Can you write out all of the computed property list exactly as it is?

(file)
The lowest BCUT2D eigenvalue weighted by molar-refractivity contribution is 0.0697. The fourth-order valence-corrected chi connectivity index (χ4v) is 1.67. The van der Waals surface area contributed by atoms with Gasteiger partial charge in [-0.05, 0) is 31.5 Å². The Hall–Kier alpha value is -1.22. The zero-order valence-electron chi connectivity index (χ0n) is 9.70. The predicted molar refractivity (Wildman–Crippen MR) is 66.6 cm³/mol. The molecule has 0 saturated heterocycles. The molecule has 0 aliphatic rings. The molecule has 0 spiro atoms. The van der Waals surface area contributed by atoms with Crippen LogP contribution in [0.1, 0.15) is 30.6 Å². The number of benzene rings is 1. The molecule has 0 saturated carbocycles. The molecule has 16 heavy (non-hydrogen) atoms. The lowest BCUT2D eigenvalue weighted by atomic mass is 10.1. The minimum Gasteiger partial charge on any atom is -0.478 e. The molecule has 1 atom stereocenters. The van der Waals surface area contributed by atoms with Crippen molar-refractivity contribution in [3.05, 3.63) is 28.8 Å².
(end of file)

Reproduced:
The lowest BCUT2D eigenvalue weighted by molar-refractivity contribution is 0.0697. The fourth-order valence-corrected chi connectivity index (χ4v) is 1.67. The van der Waals surface area contributed by atoms with Gasteiger partial charge in [-0.05, 0) is 31.5 Å². The Hall–Kier alpha value is -1.22. The zero-order valence-electron chi connectivity index (χ0n) is 9.70. The predicted molar refractivity (Wildman–Crippen MR) is 66.6 cm³/mol. The molecule has 0 saturated heterocycles. The molecule has 0 aliphatic rings. The molecule has 0 spiro atoms. The van der Waals surface area contributed by atoms with Crippen LogP contribution in [0.1, 0.15) is 30.6 Å². The number of benzene rings is 1. The molecule has 0 saturated carbocycles. The molecule has 16 heavy (non-hydrogen) atoms. The lowest BCUT2D eigenvalue weighted by atomic mass is 10.1. The minimum Gasteiger partial charge on any atom is -0.478 e. The molecule has 1 atom stereocenters. The van der Waals surface area contributed by atoms with Crippen molar-refractivity contribution in [3.05, 3.63) is 28.8 Å².